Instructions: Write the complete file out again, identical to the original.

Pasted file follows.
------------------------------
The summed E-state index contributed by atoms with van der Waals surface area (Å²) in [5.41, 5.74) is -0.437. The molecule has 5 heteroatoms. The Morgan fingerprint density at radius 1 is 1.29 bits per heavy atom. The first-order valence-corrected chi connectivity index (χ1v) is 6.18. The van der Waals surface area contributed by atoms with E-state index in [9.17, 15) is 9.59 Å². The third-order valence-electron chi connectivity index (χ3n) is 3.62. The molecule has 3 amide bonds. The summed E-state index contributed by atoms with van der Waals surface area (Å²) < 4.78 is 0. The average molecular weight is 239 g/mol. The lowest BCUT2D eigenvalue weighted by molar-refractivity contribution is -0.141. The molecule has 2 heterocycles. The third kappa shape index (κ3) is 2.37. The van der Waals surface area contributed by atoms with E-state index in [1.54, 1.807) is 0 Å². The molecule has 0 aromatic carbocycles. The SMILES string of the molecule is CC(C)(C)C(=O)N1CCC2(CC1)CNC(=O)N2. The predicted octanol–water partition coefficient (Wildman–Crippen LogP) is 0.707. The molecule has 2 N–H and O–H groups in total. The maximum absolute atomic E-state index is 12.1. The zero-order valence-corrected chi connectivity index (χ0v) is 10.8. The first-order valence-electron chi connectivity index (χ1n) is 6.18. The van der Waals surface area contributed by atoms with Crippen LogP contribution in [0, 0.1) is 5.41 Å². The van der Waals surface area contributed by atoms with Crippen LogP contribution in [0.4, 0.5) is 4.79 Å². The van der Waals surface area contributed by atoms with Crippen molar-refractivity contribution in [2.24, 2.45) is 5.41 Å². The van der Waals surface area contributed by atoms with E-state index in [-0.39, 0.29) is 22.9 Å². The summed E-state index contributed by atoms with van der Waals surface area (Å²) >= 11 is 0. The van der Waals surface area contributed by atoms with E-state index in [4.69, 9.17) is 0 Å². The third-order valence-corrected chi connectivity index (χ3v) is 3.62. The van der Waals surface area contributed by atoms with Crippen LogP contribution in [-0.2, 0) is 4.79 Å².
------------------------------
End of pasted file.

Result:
The summed E-state index contributed by atoms with van der Waals surface area (Å²) in [5.41, 5.74) is -0.437. The molecule has 5 heteroatoms. The Morgan fingerprint density at radius 1 is 1.29 bits per heavy atom. The first-order valence-corrected chi connectivity index (χ1v) is 6.18. The van der Waals surface area contributed by atoms with E-state index in [9.17, 15) is 9.59 Å². The third-order valence-electron chi connectivity index (χ3n) is 3.62. The molecule has 3 amide bonds. The summed E-state index contributed by atoms with van der Waals surface area (Å²) < 4.78 is 0. The average molecular weight is 239 g/mol. The lowest BCUT2D eigenvalue weighted by molar-refractivity contribution is -0.141. The molecule has 2 heterocycles. The third kappa shape index (κ3) is 2.37. The van der Waals surface area contributed by atoms with E-state index in [1.54, 1.807) is 0 Å². The molecule has 0 aromatic carbocycles. The SMILES string of the molecule is CC(C)(C)C(=O)N1CCC2(CC1)CNC(=O)N2. The predicted octanol–water partition coefficient (Wildman–Crippen LogP) is 0.707. The molecule has 2 N–H and O–H groups in total. The maximum absolute atomic E-state index is 12.1. The zero-order valence-corrected chi connectivity index (χ0v) is 10.8. The first-order valence-electron chi connectivity index (χ1n) is 6.18. The van der Waals surface area contributed by atoms with Crippen LogP contribution in [0, 0.1) is 5.41 Å². The van der Waals surface area contributed by atoms with Crippen LogP contribution in [0.4, 0.5) is 4.79 Å². The van der Waals surface area contributed by atoms with Crippen molar-refractivity contribution in [2.24, 2.45) is 5.41 Å². The van der Waals surface area contributed by atoms with E-state index in [-0.39, 0.29) is 22.9 Å². The summed E-state index contributed by atoms with van der Waals surface area (Å²) >= 11 is 0. The van der Waals surface area contributed by atoms with E-state index in [4.69, 9.17) is 0 Å². The third-order valence-corrected chi connectivity index (χ3v) is 3.62. The van der Waals surface area contributed by atoms with Crippen LogP contribution in [-0.2, 0) is 4.79 Å².